MEDIEVAL EUROPE World History
LEARNING TARGETS • To describe the characteristics of the MEDIEVAL PERIOD in world history • To explain the RISE of the CHURCH as a dominant institution during the medieval times
Definitions: Medieval Times • The period between the Fall of Rome in 476 AD and the age of exploration in the 15th Century • Also known as the Middle Ages & Dark Ages • Comes from Latin word medius (middle) and aevum(age or period)
UPDATING OUR TIMELINE Age of Exploration Ancient Period Fall of Rome Middle Ages Western Cvilization: Rome and Greece 476 AD Dark Ages 15th Century AD
WHY WAS IT CALLED THE DARK AGES? What are the characteristics of the dark ages?
Characteristics: • A period of DISORDER and CHAOS • A period of BARBARIC INVASIONS burning and plundering towns and cities
Who were these barbaric groups? • Germanic/Teutonic Tribes (ancestors of the Germans, Dutch, Swedes, Norwegians, French, English, etc.) 1. Goths (Visigoths/Ostrogoths) 2. Vandals, Burgundians, Lombards 3. Franks 4. Angles and Saxons 5. Vikings 6. Magyars 7. Huns
Why were they called Barbaric? • Most of these tribes were rough and ignorant - uncivilized as compared to the citizens of the Roman empire • Laws were based on superstitious and tribal customs • They were fierce and warlike; still worship gods such us Odin (chief Scandinavian god) and Thor (god of Thunder) • Most couldn’t read and write
continuation of characteristics… • Agricultural activities practically ceased • Roads and bridges were ruined • Travel became very difficult with robbers infesting the highways
Trade and commerce were seriously affected by the chaotic conditions • Schools and libraries and temples were destroyed. • There was cultural stagnation and social upheaval everywhere
The series of Germanic invasions led to the weakening and decline of the Roman Empire • The people of Europe needed an institution which will serve as a means of SOCIAL CONTROL and PROTECTION
Thus the Rise of the Church! • Emperor Constantine made Christianity the official religion of the empire • The Roman empire’s seat of government was then transferred to Constantinople (present day Turkey) named as THE BYZANTINE EMPIRE headed by Emperor Constantine
The Western Roman Empire collapses. The rest of the Roman Empire carries on. Eventually, we will call it the Byzantine Empire (but they always called themselves Romans).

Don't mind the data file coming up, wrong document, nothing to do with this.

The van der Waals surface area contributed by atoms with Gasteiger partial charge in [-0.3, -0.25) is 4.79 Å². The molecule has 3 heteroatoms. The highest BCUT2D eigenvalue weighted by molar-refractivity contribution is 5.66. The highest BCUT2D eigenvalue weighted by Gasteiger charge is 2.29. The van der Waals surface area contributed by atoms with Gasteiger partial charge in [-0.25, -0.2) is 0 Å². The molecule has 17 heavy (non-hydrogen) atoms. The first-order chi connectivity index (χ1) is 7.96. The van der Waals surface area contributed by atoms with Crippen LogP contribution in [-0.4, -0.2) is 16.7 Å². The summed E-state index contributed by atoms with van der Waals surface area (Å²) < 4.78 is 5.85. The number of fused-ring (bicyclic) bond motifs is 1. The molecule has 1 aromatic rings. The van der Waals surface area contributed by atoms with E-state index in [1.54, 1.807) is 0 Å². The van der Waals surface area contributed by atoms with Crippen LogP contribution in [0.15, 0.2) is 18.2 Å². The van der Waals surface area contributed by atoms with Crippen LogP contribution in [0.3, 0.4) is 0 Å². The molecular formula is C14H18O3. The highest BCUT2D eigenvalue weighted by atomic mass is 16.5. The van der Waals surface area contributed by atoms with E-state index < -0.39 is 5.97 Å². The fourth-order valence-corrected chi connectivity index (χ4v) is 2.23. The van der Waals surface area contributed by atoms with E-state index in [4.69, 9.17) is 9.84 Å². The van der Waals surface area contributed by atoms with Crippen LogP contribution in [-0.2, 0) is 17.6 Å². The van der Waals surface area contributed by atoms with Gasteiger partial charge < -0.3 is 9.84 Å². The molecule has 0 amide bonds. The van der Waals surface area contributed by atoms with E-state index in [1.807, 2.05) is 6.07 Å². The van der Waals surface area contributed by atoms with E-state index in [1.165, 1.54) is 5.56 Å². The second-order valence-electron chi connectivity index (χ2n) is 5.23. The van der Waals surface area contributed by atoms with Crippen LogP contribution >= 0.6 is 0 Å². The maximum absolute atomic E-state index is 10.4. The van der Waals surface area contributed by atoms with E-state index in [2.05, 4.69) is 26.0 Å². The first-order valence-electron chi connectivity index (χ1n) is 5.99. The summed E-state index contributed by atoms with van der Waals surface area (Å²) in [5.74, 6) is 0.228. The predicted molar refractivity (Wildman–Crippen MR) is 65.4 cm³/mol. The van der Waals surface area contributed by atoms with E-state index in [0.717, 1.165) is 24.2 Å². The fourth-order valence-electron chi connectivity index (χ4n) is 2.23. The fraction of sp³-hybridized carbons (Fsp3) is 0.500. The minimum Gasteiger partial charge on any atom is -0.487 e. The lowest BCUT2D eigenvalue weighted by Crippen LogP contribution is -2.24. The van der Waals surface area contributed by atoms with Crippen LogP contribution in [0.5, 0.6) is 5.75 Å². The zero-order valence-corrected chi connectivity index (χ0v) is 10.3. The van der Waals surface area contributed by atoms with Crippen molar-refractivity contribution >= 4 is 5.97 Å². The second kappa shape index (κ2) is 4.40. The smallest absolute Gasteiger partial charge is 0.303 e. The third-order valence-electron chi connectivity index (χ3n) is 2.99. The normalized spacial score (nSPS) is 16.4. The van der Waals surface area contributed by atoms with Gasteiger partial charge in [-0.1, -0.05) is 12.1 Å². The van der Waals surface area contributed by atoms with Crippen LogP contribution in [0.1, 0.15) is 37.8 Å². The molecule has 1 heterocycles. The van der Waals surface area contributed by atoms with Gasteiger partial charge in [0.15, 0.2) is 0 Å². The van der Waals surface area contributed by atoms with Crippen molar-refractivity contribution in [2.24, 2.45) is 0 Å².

Brief overview • Christianity was introduced throughout the empire by the disciples of Christ specifically St. Peter (the chief Apostle of Christ), even before the fall of Rome. • The spread of the belief became widespread because the Roman gods could no longer provide security, hope and comfort during the dark ages
THE RISE OF THE CHURCH(The Roman Catholic Church) Why did it become the dominant institution during the medieval period?
Dominance of the Church: 4 factors • It taught that salvation depended on its sacraments • It had the only strong authority in the empire • It controlled education • It controlled land ownership
Medieval people, jaded in the chaos and disorder of their societies found little joy in their physical world – and so they became spiritual. • The bishops and priests provided moral guidance and practical leadership in the population
The church fed the poor and took care of the sick, the widows and the orphans • The people looked up to the church for order, authority and help – only the church could provide at that time
The Organization of the Church POPE - office of the Papacy CARDINALS ARCHBISHOP BISHOP PARISH PRIEST Popes were more powerful than Kings The church was very Hierarchical
The church as an organization • like that of an empire – own system of laws, courts and taxes - it collects 10% of all farm produce • Its clergy is exempt from paying taxes to the kings and emperors • It gives direction on how men should behave
The ultimate power of the church was to EXCOMMUNICATE – to cut a man off from God and condemn his soul to eternal torment (recall the movie, Season of the Witch) What were the scenes depicting the authority of the Church?